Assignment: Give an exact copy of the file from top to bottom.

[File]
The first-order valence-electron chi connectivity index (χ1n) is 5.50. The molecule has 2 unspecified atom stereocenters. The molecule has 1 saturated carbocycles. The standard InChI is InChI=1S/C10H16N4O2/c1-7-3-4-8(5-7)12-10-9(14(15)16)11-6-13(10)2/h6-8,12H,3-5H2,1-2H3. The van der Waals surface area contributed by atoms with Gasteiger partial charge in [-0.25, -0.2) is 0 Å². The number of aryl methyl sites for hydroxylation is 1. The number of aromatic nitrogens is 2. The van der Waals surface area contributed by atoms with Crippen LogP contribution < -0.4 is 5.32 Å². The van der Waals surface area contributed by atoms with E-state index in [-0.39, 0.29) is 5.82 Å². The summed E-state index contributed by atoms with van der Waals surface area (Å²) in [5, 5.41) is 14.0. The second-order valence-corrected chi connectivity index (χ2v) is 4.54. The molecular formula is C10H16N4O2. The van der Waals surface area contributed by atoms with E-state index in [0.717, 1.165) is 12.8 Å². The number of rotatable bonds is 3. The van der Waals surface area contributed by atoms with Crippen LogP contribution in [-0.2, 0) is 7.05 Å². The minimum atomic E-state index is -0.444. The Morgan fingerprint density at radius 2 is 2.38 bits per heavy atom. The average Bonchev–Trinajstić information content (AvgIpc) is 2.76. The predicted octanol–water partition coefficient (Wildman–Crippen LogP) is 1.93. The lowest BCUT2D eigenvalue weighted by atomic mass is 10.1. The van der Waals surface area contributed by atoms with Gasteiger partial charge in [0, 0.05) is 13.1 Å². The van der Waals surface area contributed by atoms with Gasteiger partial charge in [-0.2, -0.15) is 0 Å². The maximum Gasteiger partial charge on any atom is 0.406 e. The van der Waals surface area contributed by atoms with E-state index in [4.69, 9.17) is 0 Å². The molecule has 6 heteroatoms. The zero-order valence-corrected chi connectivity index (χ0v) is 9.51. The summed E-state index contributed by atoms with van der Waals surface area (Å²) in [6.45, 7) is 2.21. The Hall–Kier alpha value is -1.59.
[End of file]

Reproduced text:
The first-order valence-electron chi connectivity index (χ1n) is 5.50. The molecule has 2 unspecified atom stereocenters. The molecule has 1 saturated carbocycles. The standard InChI is InChI=1S/C10H16N4O2/c1-7-3-4-8(5-7)12-10-9(14(15)16)11-6-13(10)2/h6-8,12H,3-5H2,1-2H3. The van der Waals surface area contributed by atoms with Gasteiger partial charge in [-0.25, -0.2) is 0 Å². The number of aryl methyl sites for hydroxylation is 1. The number of aromatic nitrogens is 2. The van der Waals surface area contributed by atoms with Crippen LogP contribution < -0.4 is 5.32 Å². The van der Waals surface area contributed by atoms with E-state index in [-0.39, 0.29) is 5.82 Å². The summed E-state index contributed by atoms with van der Waals surface area (Å²) in [5, 5.41) is 14.0. The second-order valence-corrected chi connectivity index (χ2v) is 4.54. The molecular formula is C10H16N4O2. The van der Waals surface area contributed by atoms with E-state index in [0.717, 1.165) is 12.8 Å². The number of rotatable bonds is 3. The van der Waals surface area contributed by atoms with Crippen LogP contribution in [-0.2, 0) is 7.05 Å². The minimum atomic E-state index is -0.444. The Morgan fingerprint density at radius 2 is 2.38 bits per heavy atom. The average Bonchev–Trinajstić information content (AvgIpc) is 2.76. The predicted octanol–water partition coefficient (Wildman–Crippen LogP) is 1.93. The lowest BCUT2D eigenvalue weighted by atomic mass is 10.1. The van der Waals surface area contributed by atoms with Gasteiger partial charge in [0, 0.05) is 13.1 Å². The van der Waals surface area contributed by atoms with Gasteiger partial charge in [-0.2, -0.15) is 0 Å². The maximum Gasteiger partial charge on any atom is 0.406 e. The van der Waals surface area contributed by atoms with E-state index in [4.69, 9.17) is 0 Å². The molecule has 6 heteroatoms. The zero-order valence-corrected chi connectivity index (χ0v) is 9.51. The summed E-state index contributed by atoms with van der Waals surface area (Å²) in [6.45, 7) is 2.21. The Hall–Kier alpha value is -1.59.